On Officer was subject to a claim for false imprisonment on an unlawful arrest, and it was asserted that the Watch Committee of the local authority were vicariously liable. The plaintiff pointed to his Oath of Office: ‘I . . . . . . . . . of . . . . . . . . . Street in the borough of Oldham do declare that I will well and truly serve and act as a constable of the said borough of Oldham for preserving the peace by day and by night and preventing robberies and other felonies and misdemeanours and apprehending offenders against the peace.’ The court examined the authorities as to the relationship between police officers and local authorities.
Held: The police were not the servants or agents of the Watch Committee of a borough corporation so as to make the corporation civilly liable for wrongs committed by the police. The police perform their duties as constables wholly independently of the Watch Committee. McCardle J illustrated the situation: ‘Suppose that a police officer arrested a man for a serious felony? Suppose, too, that the watch committee of the borough at once passed a resolution directing that the felon should be released? Of what value would such a resolution be? Not only would it be the plain duty of the police officer to disregard the resolution, but it would also be the duty of the Chief Constable to consider whether an information should not at once be laid against the members of the Watch Committee for a conspiracy to obstruct the course of justice.’
As to the argument that the Watch Committee were the officer’s employee, McArdle J said: ‘Prima facie, therefore, a police constable is not the servant of the borough. He is a servant of the State, a ministerial officer of the central power, though subject, in some respects, to local supervision and local regulation.’
In distinguishing obiter dicta in Wallwork v Fielding, that ‘The relations are those of employer and employee’ McCardle J said: ‘This . . is only an obiter dictum . . The words, of course, go too far if they are meant to imply that the relation between a corporation and a police officer is the normal relation of master and servant. Only in a special and limited sense can a police officer be said to be in the employ of the municipal corporation. With respect to the action for ‘wages’ as they are called in that case . . I think the point may well be raised some day whether any such action will lie in so far as it is framed upon an alleged contract of service in the ordinary sense. Any such action may perhaps be more properly brought on a special footing – namely on the duty of the defendants to pay such sum as is due by virtue of statutory obligation plus a certain degree of contractual relationship.’
References:  2 KB 364, 28 LGR 293,  All ER 96, 99 LJKB 569, 143 LT 281, 94 JP 132, 46 TLR 390, 74 Sol Jo 299, 29 Cox CC 154
Judges: McCardie J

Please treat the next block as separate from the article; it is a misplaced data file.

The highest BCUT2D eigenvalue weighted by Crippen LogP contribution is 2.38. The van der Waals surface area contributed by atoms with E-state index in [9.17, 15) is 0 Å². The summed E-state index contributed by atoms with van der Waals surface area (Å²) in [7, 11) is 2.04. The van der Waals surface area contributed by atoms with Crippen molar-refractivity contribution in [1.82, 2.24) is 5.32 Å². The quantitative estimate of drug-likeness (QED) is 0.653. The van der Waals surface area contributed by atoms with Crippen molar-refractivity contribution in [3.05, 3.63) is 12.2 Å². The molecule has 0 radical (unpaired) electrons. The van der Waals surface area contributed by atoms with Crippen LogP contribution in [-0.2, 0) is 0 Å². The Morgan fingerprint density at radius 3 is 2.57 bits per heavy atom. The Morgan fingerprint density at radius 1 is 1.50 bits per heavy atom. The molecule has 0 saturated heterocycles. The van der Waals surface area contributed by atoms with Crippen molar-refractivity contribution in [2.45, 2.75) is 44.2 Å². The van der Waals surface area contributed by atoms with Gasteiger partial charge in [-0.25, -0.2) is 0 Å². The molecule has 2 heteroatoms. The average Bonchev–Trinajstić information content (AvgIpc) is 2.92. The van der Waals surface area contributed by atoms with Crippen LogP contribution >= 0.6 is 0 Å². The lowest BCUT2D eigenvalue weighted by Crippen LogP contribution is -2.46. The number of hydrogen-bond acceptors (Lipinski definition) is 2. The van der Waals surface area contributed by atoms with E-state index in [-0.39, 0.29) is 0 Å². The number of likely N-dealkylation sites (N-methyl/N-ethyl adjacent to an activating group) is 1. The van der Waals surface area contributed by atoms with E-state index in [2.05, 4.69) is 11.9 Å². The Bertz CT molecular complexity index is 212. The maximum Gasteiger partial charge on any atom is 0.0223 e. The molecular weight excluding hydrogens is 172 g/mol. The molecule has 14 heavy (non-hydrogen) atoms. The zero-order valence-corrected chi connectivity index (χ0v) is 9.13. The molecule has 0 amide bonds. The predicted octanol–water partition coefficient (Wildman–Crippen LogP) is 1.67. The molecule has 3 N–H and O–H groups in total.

Jurisdiction: England and Wales
This case cites:
- Distinguished – Wallwork v Fielding CA 1922 ( 2 KB 66,  All ER 298, 91 LJKB 568, 127 LT 133, 86 JP 133, 38 TLR 441, 66 Sol Jo 366, 20 LGR 618)
A borough police constable sued the watch committee to recover his pay for a period during which he had been suspended by the defendant from duty, for an offence against discipline. The defendants alleged that the plaintiff was properly suspended . .
This case is cited by:
- Cited – Regina v Secretary of State for the Home Department, ex Parte Northumbria Police Authority CA 18-Nov-1987 ( 2 WLR 590, ,  EWCA Civ 5,  QB 26)
The Authority appealed from refusal of judicial review of a circular issued by the respondent as to the supply of Plastic Baton Rounds and CS gas from central resources only. The authority suggested that the circular amounted to permission for the . .
- Cited – Conway v Rimmer HL 28-Feb-1968 ( AC 910,  2 WLR 998,  1 All ER 874, ,  UKHL 2)
The plaintiff probationary police constable had been investigated, prosecuted and cleared of an allegation of theft. He now claimed damages for malicious prosecution, and in the course of the action, sought disclosure of five documents, but these . .
- Cited – Commissioner of Police for Metropolis v Lowrey-Nesbitt EAT 13-Jul-1998 (Times 29-Jul-98, ,  UKEAT 952 – 97 – 1307)
A police officer does not work under a contract of employment for Employment Rights Act purposes and so may not claim for unlawful deduction from wages under the Act. Employment is a special statutory relationship, not contractual. . .
- Cited – Chief Constable of Cumbria v McGlennon EAT 15-Jul-2002 (,  UKEAT 10 – 01 – 1507,  Emp LR 1148,  ICR 1156,  Po LR 202)
- Cited – McKinnon v The London Borough of Redbridge CA 26-Feb-2014 (,  EWCA Civ 178,  WLR(D) 97,  ICR 834, )
The court was asked whether a member of the Redbridge Parks Police Service was entitled to make a claim for unfair dismissal. The employment tribunal held that he is so entitled. The Employment Appeal Tribunal reversed that decision.
(Orse . .
These lists may be incomplete.
Last Update: 30 October 2020; Ref: scu.554754